Have any great ideas lately? How about crappy ideas? Do you immediately dismiss them as stupid? Or worse: somebody else must have already thought of that? I do.

My sweaty hands and feet slip and slide on the yoga mat while in the downward dog position. I hate that. I thought, "why not make some footgear that fits like a glove, with rubber toes so I do not slip?" Great idea. Many years later, the minimalist footwear came out, with rubber toes that fit the foot like a glove. Hey! That was MY idea! And off to mediocrity I went...

James Altucher, writer, former hedge fund manager, public speaker, entrepreneur, believes that we can cultivate the idea muscle just like any other. He writes down at least 10 ideas every single day. He says if  you make this effort, in 3 to 6 months you become an idea-making machine that may lead to a business that may lead to riches and the life you deserve. What a great idea. Let's do that!

CHALLENGE:  I challenge myself, and you all, to start an Ideas Journal today!  Keep it up for 3 to 6 months and see what happens. Put some of your ideas in the comment section below. Altucher says the better ideas come together when two seemingly incongruous ideas "mate," and beget a really great idea, so idea-sharing is a good thing.

 Altucher also suggests using two old ideas, mate them, and come up with a great new idea. In his book, Choose Yourself: Be Happy, Make Millions, Live the Dream he gives an example of two strange ideas that mate: the Internet and [cyber] stalking. Those two familiar ideas combine to become Facebook!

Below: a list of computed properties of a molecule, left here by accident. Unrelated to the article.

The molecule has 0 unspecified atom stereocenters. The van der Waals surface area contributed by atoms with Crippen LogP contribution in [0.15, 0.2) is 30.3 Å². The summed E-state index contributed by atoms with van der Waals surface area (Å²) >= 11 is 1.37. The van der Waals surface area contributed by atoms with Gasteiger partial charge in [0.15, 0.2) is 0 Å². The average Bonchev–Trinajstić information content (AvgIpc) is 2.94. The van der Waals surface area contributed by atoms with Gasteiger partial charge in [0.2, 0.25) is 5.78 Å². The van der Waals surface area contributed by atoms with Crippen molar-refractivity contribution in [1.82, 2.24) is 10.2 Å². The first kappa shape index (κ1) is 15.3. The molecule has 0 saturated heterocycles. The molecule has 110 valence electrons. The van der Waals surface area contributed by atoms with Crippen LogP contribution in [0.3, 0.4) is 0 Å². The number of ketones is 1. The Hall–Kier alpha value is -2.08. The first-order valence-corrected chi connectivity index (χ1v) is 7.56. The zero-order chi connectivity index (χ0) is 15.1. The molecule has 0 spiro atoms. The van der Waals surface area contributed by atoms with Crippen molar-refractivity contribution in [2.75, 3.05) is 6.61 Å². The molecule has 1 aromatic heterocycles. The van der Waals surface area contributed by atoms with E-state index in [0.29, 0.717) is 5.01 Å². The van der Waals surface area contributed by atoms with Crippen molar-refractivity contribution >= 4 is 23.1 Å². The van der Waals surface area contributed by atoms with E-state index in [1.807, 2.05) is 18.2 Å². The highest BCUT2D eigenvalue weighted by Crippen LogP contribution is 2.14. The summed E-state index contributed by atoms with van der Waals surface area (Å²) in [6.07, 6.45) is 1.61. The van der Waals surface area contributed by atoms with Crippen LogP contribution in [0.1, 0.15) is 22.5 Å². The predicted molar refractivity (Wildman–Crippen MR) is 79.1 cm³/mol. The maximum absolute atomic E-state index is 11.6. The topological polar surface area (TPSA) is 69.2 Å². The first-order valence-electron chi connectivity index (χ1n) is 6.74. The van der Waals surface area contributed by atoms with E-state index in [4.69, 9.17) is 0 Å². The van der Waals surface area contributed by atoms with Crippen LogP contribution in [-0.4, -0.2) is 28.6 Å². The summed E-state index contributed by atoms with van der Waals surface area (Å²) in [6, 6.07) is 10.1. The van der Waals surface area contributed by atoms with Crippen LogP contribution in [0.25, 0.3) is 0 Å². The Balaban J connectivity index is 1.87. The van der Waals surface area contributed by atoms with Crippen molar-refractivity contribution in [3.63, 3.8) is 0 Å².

Becoming an ideas machine benefits your life even if you do not pursue an idea to start a business. When you consistently flex you ideas muscle, you have greater ability to deal with those little snags in life that just do not go away. You will tackle them more efficiently and effectively. That alone will increase your competence, confidence and joy.

Focused idea-cultivation forces you to live in the present moment, where you are meant to live. You may also become more productive at your work and more interesting at parties.

One great way to think up an idea: ask yourself what irks you in your daily life and come up with any way to fix it. Get thinking, and writing.

Here are my 10 really dumb ideas to get us all going:
1) Virtual wallet that "holds" all credit cards, scanned business cards, etc. in one card that can be used like a traditional credit card, if necessary. Otherwise, it works by using a computer chip to portray the specific card for use. The app must include a security system, in case it falls into the wrong hands. (Damn, Gene just informed me that a similar "wallet" exists called Apple Pay. See what I mean about someone else already thought it?  But my version would not require a cell phone. I guess my idea would be more akin to the Apple Watch, coming out in 2015.)